Trends: joint ventures
Having been largely absent from the deal landscape over the last few years, joint ventures re-emerged last year, but increasingly as ways to blend digital technology with therapeutic products.
There was the August announcement that Google's Verily company was investing in the development of bioelectronic medicines with GSK via the newly formed Galvani Bioelectronics. Almost immediately after that Sanofi confirmed a similar deal whereby it contributed $248m to the formation of a new joint venture company with Verily, named Onduo.
Another digital deal was Boehringer Ingelheim's collaboration with Qualcomm to develop a small wireless disposable module for the Respimat inhaler that will track puffs from the inhaler to help healthcare providers to better manage patients with COPD. Clearly we should expect a lot more digital health deals in the next two years.
Co-development was another area in which major pharma firms were active, particularly Lilly, which enlarged its work with Boehringer Ingelheim to add in breast cancer programmes and closed a co-development agreement with AstraZeneca for a phase I antibody selective for amyloid-beta 42 in Alzheimer's disease.
NASH and biosimilars
One therapeutic indication that could be seen to be gaining much attention was NASH, which is the fastest growing cause of liver cancer and liver transplant in the US due to the rise in obesity and it impacts 3-5% of the US population and 2-4% globally.
With no approved therapeutics to treat NASH and a multibillion market potential, there is huge interest in the development of drug candidates for this disease and as such there has been significant deal activity during the year and companies active in the area included Allergan, Gilead and Novartis.
Meanwhile, the lure of biosimilars continued, with their potential to be more profitable than traditional generics. Indeed, if the experience in Norway is anything to go by, biosimilars can achieve significant market share with a significant reduction in prices compared to the prices of the originator's product. (According to the journal Biosimilar Development the price of EPO in Norway was sold at an 83% discount from the original price.)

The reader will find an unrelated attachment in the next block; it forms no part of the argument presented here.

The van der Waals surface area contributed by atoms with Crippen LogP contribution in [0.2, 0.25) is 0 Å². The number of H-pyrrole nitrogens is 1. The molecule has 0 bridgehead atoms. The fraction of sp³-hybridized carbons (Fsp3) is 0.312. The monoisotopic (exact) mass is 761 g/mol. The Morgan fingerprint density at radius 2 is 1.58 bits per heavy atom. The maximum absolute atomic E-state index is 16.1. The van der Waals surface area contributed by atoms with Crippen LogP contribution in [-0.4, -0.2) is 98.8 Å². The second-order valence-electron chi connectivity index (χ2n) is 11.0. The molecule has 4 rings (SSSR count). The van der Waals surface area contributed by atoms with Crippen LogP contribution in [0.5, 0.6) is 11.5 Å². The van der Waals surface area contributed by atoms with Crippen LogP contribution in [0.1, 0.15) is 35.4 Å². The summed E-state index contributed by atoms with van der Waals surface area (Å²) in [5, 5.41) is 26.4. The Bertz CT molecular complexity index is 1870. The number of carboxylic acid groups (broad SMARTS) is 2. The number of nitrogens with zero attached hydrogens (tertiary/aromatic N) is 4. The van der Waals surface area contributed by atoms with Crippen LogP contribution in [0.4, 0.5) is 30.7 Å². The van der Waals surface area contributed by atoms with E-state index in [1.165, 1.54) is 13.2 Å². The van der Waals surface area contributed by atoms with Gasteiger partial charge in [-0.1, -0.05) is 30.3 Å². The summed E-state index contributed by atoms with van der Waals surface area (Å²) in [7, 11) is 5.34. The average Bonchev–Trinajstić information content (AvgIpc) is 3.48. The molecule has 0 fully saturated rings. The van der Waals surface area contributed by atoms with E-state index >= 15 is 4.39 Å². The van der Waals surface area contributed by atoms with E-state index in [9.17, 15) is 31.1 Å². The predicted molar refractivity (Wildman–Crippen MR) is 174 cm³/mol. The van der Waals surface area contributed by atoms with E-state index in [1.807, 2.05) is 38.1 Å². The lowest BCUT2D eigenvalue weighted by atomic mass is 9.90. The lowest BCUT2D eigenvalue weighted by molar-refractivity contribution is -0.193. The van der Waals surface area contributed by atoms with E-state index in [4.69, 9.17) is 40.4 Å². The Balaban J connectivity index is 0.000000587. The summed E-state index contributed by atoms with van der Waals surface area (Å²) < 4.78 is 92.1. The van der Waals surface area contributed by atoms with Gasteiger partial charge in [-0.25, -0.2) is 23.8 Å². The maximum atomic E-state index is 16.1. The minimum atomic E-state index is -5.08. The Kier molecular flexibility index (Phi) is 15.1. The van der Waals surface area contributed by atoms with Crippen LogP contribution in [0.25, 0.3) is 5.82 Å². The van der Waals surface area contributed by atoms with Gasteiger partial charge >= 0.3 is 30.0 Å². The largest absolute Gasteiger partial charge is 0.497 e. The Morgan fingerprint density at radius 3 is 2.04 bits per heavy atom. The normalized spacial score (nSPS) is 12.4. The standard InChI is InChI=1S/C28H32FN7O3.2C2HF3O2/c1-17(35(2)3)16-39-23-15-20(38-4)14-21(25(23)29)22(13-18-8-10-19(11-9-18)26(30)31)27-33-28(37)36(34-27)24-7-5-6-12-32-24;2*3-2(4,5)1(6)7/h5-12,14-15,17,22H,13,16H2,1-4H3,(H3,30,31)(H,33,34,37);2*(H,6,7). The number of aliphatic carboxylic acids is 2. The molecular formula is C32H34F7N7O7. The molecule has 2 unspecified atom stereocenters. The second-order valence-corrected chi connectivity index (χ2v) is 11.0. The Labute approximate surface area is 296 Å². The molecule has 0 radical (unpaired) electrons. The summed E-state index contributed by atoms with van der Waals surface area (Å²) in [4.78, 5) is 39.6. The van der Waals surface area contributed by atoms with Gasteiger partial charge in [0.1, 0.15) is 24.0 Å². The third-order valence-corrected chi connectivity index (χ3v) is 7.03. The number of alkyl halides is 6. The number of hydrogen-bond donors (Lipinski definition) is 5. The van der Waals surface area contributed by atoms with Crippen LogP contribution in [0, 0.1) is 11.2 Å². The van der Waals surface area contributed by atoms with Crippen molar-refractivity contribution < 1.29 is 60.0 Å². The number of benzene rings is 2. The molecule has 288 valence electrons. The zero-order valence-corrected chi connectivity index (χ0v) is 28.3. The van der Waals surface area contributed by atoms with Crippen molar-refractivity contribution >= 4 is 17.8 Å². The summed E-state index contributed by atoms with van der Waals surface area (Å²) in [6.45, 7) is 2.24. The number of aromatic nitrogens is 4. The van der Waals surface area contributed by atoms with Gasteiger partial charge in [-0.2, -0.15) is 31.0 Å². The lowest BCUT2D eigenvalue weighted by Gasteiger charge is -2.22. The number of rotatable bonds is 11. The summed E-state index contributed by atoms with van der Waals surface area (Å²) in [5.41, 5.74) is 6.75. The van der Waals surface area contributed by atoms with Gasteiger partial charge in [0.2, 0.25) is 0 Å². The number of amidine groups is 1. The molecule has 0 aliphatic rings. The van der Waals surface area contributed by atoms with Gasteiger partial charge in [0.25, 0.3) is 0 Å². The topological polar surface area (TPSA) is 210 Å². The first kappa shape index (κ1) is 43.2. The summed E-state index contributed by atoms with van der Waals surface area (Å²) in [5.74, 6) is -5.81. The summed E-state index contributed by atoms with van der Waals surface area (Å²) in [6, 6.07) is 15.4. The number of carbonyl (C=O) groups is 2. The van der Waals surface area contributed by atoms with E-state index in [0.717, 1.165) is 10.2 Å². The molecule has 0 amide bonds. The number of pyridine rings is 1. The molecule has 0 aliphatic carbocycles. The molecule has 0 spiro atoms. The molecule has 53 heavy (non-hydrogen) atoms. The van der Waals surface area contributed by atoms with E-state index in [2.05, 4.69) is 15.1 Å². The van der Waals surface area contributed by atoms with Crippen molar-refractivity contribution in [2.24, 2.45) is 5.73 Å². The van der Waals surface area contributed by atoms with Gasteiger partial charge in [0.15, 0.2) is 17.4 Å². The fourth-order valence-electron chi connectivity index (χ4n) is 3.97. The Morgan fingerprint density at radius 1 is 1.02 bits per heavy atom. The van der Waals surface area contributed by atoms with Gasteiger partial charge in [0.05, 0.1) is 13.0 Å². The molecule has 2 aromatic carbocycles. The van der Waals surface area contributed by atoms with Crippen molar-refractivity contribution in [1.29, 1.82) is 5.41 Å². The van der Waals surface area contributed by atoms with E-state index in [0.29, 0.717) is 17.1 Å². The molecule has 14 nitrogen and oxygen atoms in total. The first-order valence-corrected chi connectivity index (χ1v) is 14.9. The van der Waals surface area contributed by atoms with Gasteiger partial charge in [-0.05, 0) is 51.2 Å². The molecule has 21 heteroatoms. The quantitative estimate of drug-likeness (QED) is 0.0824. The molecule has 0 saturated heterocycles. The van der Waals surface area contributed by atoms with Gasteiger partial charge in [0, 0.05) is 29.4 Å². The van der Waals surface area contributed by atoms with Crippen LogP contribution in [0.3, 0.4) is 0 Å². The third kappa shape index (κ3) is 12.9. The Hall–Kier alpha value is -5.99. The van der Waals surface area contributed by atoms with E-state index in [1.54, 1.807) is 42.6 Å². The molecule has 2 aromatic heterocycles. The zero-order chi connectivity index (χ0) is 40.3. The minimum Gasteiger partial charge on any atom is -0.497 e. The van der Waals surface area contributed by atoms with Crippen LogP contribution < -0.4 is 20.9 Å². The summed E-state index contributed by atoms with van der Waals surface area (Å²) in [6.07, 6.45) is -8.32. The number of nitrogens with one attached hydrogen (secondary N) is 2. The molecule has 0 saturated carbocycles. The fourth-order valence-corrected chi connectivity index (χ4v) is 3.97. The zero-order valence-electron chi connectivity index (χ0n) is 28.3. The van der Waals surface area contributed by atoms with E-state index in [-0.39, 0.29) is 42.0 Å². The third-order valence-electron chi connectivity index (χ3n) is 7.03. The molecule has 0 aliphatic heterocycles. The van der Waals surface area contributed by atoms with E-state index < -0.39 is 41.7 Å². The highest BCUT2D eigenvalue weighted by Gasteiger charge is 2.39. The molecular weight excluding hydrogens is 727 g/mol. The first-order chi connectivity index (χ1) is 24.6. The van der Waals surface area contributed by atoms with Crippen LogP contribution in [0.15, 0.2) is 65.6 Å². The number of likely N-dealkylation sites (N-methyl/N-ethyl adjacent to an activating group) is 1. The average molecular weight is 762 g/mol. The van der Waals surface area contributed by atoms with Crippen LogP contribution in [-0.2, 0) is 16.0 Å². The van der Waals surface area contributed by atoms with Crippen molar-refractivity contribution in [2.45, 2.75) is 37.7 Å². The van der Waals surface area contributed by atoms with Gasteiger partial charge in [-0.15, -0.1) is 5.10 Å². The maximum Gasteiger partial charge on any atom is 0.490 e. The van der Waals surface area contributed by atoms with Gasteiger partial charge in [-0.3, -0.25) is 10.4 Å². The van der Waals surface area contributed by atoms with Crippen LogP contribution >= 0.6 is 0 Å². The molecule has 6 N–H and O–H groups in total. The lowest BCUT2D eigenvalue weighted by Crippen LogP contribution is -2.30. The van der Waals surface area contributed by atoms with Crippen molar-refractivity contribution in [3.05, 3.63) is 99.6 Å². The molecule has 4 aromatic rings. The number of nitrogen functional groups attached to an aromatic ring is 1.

Digital health is expected to be a major investment area for a wider variety of pharma companies
The rate of uptake of biosimilars in Norway is exceptional, but the upward trend in other countries is still expected to continue. This has provided an opportunity for companies specialising in development of biosimilars to win deals from big companies, such as the $160m agreement between Teva and Celltrion in the US and Canada for biosimilar versions of Rituxan (rituximab) and Herceptin (trastuzumab).
The presence of big pharma speciality companies like Sanofi and large generic companies like Teva, with biosimilars competing with other big pharma companies with the original biological products, should make for some interesting market dynamics in the future.
Predicting the future
Coming off the back of a bumper deal-making year in 2014 and 2015, it was interesting to see if 2016 would match up to the previous years' deal values and volumes. On reviewing the data captured in its monthly Deal Watch reviews Medius said a significant downturn in deal activity was evident.
But what of 2017? The analysts expect digital health to be a major investment area for a wider variety of pharma companies, while the uncertainty created by Donald Trump and Brexit will contribute to a decline in the number of M&A deals over $5bn, and product divestments by big pharma will continue at a low level. But ultimately deals will continue in a diverse range of therapeutic entities as technological improvements appear to be bearing fruit in areas such as gene therapy and RNA-based therapeutics.
This article was based on Medius' Annual Review of its Deal Watch service. Monthly Deal Watch reviews by Medius can be found online at pmlive.com/intelligence and for more information on Medius please visit medius-associates.com